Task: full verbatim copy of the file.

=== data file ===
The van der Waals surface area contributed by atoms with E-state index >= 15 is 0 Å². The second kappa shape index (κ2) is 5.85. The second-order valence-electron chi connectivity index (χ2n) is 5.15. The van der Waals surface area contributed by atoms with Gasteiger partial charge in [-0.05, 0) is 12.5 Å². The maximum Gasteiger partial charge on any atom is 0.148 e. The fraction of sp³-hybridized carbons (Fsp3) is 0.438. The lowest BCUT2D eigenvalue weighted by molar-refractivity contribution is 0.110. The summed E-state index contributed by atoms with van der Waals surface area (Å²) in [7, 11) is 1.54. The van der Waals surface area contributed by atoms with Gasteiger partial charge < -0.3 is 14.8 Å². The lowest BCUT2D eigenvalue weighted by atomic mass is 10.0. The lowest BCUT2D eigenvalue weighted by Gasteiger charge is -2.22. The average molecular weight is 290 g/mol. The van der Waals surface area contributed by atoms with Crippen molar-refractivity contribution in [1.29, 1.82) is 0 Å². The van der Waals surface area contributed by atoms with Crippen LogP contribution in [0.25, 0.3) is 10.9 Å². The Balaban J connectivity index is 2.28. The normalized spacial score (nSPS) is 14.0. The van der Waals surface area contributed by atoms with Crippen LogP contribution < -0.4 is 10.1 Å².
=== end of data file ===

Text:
The van der Waals surface area contributed by atoms with E-state index >= 15 is 0 Å². The second kappa shape index (κ2) is 5.85. The second-order valence-electron chi connectivity index (χ2n) is 5.15. The van der Waals surface area contributed by atoms with Gasteiger partial charge in [-0.05, 0) is 12.5 Å². The maximum Gasteiger partial charge on any atom is 0.148 e. The fraction of sp³-hybridized carbons (Fsp3) is 0.438. The lowest BCUT2D eigenvalue weighted by molar-refractivity contribution is 0.110. The summed E-state index contributed by atoms with van der Waals surface area (Å²) in [7, 11) is 1.54. The van der Waals surface area contributed by atoms with Gasteiger partial charge < -0.3 is 14.8 Å². The lowest BCUT2D eigenvalue weighted by atomic mass is 10.0. The lowest BCUT2D eigenvalue weighted by Gasteiger charge is -2.22. The average molecular weight is 290 g/mol. The van der Waals surface area contributed by atoms with Crippen molar-refractivity contribution in [1.29, 1.82) is 0 Å². The van der Waals surface area contributed by atoms with Crippen LogP contribution in [0.25, 0.3) is 10.9 Å². The Balaban J connectivity index is 2.28. The normalized spacial score (nSPS) is 14.0. The van der Waals surface area contributed by atoms with Crippen LogP contribution < -0.4 is 10.1 Å².